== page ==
The Conference Board of Canada’s consumer confidence index report for January is a good news/bad news story.
The good news is that consumer confidence is up four points from December’s figure, which had been the index’s lowest level in more than two years.
The bad news is that even with that four-point gain, at 73.9 the index is still 14.3 points below its reading in January 2013, and the people who see the glass as half-empty are in the majority.
“Despite a respectable improvement this month, the survey results continue to indicate that a sizable percentage of Canadians are struggling with their finances,” the board said in its report. “When asked if they were financially better or worse off than six months ago, 16 per cent of respondents answered ‘better’ — an increase of 0.8 percentage points from December. However … negative responses continue to outnumber positive ones, a situation that has now persisted for more than three years.”
The survey asks a random sampling of Canadians the same four questions each month to gauge their feelings about the current and future state of their household’s finances, the short-term employment outlook, and whether they think now is a good time to make a major purchase, such as a car, a house or a major appliance.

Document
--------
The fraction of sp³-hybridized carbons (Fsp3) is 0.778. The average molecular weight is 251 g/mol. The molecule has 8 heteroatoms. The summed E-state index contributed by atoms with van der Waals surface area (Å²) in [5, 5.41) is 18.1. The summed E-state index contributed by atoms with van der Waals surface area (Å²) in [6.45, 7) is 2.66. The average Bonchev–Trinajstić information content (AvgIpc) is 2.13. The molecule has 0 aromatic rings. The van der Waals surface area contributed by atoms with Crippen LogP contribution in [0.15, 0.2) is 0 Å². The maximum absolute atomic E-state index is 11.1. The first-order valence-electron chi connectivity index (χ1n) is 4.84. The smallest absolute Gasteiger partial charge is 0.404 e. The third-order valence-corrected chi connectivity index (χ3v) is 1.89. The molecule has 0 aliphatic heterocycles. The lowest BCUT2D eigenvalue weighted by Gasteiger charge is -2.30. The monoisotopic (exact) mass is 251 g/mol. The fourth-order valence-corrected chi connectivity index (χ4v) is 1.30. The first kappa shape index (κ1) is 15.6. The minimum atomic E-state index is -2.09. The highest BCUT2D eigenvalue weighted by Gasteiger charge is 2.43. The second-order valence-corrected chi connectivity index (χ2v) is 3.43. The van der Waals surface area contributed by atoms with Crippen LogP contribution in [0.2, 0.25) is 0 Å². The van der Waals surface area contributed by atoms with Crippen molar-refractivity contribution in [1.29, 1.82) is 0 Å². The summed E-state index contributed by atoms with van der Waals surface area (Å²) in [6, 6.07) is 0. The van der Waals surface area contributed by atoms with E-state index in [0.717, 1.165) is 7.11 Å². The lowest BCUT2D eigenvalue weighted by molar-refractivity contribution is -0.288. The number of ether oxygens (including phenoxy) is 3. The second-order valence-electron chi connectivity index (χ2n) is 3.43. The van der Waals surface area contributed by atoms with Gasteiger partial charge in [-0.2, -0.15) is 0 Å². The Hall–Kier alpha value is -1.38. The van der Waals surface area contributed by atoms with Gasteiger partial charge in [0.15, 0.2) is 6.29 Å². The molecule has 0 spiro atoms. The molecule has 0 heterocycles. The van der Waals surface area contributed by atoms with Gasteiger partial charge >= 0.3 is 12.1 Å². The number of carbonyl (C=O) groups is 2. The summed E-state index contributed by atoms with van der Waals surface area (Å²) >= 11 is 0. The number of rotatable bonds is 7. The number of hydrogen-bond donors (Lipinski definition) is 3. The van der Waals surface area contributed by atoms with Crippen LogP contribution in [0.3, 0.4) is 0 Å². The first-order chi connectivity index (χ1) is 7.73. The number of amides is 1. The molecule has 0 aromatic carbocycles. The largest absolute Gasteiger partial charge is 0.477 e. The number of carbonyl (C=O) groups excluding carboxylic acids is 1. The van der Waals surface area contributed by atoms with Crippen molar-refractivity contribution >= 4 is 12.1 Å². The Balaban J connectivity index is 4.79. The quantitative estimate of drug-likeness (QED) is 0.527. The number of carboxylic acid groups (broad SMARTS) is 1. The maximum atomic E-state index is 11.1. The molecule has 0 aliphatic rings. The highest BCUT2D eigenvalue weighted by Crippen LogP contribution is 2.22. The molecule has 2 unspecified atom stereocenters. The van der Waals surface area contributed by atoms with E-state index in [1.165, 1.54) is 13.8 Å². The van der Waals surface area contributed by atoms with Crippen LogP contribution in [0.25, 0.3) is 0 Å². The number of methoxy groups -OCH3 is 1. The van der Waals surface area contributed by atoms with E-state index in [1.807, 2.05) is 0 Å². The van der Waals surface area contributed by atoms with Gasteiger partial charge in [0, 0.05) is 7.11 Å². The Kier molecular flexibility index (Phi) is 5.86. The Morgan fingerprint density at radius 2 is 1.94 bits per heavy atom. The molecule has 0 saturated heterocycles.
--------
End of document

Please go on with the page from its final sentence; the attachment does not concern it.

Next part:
While the number expecting there will be more jobs in six months’ time was unchanged from December, and the number expecting fewer jobs actually dropped 1.1 points in January, negative responses to this question have been outnumbering the positive since last summer, when “the latest wave of economic uncertainty struck,” the board said.
The number of respondents who think now’s a good time to lay out big bucks rose 3.4 points to 37.4%, and the number who think it’s a bad time dropped 4.2 points to 50.1%, but again, the pessimists outnumber the optimists, and have for the past 20 months, says the board, “a trend that could indicate a slowdown in consumer spending is on its way.”
Regionally, confidence was on the rebound in most regions following a broad-based drop last month, led by Ontario and followed by the Prairies, Atlantic Canada and British Columbia. Quebec was the sole region to see a decline in confidence in January. Its index is at its lowest level since the middle of the recession in 2009, the board says.